Alberto Giacometti (October 10, 1901 – January 11, 1966) was a Swiss sculptor, painter, draftsman, and printmaker.
Born in Borgonovo, now part of the Swiss municipality Stampa, near the Italian border, Alberto Giacometti was the son of Giovanni Giacometti. He moved to Geneva to attend the School of Fine Arts.
In 1922 he moved to Paris to study under the sculptor Antoine Bourdelle, an associate of Auguste Rodin. It was there that Giacometti experimented with cubism and surrealism and came to be regarded as one of the leading surrealist sculptors. Among his associates were Joan Miró, Max Ernst, Pablo Picasso and Balthus.
From 1936 to 1940 Giacometti concentrated his sculpting on the human head, focusing on the model's gaze, followed by a unique artistic phase in which his statues became stretched out; their limbs elongated. Obsessed with creating his sculptures exactly as he envisioned through his unique view of reality, he often carved until they were as thin as nails and reduced to the size of a pack of cigarettes, much to his consternation. A friend of his once said that if Giacometti decided to sculpt you, "he would make your head look like the blade of a knife." After his marriage his tiny sculptures became larger, but the larger they grew, the thinner they became. Giacometti said that the final result represented the sensation he felt when he looked at a woman.
His paintings underwent a parallel procedure. The figures appear isolated, are severely attenuated, and are the result of continuous reworking. Subjects were frequently revisited: one of his favorite models was his brother Diego Giacometti.
In 1962, Giacometti was awarded the grand prize for sculpture at the Venice Biennale, and the award brought with it worldwide celebrity. Even when he had achieved popularity and his works were in demand, he still reworked models, often destroying them or setting them aside to be returned to years later.
The prints produced by Giacometti are often overlooked but the catalogue raisonné, Giacometti - The Complete Graphics and 15 Drawings by Herbert Lust (Tudor 1970), comments on their impact and gives details of the number of copies of each print. Some of his most important images were in editions of only 30 and many were described as rare in 1970.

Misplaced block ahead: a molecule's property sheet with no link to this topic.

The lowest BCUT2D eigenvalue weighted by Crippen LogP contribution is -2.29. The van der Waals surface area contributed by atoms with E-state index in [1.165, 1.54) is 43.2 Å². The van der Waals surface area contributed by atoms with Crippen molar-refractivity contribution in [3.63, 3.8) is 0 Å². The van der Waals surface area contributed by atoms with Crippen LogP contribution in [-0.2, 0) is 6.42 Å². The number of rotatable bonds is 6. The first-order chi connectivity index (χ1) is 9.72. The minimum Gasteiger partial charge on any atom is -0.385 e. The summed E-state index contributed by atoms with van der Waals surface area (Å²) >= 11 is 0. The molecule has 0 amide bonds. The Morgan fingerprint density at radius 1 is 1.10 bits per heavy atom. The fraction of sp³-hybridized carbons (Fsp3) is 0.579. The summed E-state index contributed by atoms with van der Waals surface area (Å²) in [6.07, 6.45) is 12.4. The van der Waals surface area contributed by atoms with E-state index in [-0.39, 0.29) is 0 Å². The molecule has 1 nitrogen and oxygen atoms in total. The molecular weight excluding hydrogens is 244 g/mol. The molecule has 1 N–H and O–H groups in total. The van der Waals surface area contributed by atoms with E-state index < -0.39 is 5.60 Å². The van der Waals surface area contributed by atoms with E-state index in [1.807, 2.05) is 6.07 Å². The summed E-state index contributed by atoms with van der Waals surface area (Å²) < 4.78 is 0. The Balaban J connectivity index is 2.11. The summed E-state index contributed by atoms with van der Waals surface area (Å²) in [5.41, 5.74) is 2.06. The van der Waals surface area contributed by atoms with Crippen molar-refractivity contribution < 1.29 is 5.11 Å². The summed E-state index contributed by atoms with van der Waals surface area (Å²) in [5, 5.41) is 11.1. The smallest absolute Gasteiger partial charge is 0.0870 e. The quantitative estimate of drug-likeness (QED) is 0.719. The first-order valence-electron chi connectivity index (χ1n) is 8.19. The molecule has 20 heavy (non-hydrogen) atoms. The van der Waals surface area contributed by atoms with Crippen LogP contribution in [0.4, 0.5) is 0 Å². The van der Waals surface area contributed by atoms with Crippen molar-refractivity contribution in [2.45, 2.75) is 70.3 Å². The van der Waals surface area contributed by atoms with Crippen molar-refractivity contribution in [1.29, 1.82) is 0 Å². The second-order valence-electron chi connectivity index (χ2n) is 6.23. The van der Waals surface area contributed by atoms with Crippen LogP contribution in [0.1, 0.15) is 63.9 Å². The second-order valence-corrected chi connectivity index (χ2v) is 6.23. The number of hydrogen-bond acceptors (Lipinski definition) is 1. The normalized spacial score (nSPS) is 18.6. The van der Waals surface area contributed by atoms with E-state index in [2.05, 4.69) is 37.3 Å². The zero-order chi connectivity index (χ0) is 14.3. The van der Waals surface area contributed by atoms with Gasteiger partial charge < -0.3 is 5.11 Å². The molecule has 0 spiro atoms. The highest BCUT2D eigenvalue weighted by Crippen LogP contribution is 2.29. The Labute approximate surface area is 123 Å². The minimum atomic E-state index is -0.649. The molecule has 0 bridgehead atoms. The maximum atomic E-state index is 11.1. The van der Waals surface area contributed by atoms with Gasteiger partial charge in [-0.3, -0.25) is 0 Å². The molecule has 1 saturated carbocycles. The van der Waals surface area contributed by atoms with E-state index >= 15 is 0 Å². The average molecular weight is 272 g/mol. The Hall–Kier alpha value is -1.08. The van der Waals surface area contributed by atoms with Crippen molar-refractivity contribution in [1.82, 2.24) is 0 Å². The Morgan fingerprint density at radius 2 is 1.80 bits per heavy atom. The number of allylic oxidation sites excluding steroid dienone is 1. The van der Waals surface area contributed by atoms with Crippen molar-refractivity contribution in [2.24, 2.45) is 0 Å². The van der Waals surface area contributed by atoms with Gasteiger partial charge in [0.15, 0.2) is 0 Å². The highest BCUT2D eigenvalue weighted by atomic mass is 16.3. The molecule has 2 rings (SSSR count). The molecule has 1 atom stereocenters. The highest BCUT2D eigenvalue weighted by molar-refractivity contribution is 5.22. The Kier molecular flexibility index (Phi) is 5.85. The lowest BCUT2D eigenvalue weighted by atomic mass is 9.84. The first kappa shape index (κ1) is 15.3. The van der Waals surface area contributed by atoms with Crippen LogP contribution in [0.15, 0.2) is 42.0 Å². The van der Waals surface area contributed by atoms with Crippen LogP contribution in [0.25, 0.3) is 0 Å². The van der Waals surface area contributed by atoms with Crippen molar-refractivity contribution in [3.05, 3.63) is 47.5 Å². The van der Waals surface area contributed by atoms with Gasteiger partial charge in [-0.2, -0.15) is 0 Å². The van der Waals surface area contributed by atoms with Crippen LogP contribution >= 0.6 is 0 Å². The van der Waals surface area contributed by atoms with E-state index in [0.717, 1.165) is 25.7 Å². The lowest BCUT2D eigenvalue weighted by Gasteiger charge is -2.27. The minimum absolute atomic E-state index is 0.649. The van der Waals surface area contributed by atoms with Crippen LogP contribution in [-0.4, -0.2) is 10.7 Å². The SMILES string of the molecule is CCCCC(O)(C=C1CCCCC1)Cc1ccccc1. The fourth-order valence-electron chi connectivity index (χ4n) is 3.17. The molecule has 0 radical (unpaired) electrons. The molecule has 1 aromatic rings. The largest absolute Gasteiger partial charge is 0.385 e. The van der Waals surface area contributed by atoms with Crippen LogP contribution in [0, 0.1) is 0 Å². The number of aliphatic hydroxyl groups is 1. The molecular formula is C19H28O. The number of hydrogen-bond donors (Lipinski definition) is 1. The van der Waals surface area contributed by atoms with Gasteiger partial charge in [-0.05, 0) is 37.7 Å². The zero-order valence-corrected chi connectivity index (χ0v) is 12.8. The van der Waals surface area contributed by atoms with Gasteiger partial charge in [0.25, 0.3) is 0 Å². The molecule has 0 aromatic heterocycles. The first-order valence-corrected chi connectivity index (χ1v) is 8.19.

In his later years, Giacometti's works were shown in a number of large exhibitions throughout Europe. Riding a wave of international popularity, and despite his declining health, he traveled to the United States i 1965 for an exhibition of his works at the New York Museum of Modern Art.
As his last work he prepared the text for the book Paris sans fin, a sequence of 150 lithographs containing memories of all the places where he had lived.
Giacometti died in 1966 of heart disease and chronic bronchitis at the Kantonsspital in Chur, Switzerland. His body was returned to his birthplace in Borgonovo, where he was interred close to his parents.
His work is in numerous public collections, including the Kunsthaus Zürich, the Museum of Modern Art in New York, the Museum of Fine Arts, Boston, the Solomon R. Guggenheim Museum in New York, the Art Institute of Chicago, and the Carnegie Institute in Pittsburgh. He created the monument on the grave of Gerda Taro at Père Lachaise Cemetery.
In 2001 he was included in the Painting the Century 101 Portrait Masterpieces 1900-2000 exhibition held at the National Portrait Gallery, London.
In November 2000 Grande Femme Debout I by Giacometti sold for $14.3 million.
Giacometti and his sculpture Three Men Walking appear on the current 100 Swiss Franc banknote.
Biographical information from Wikipedia
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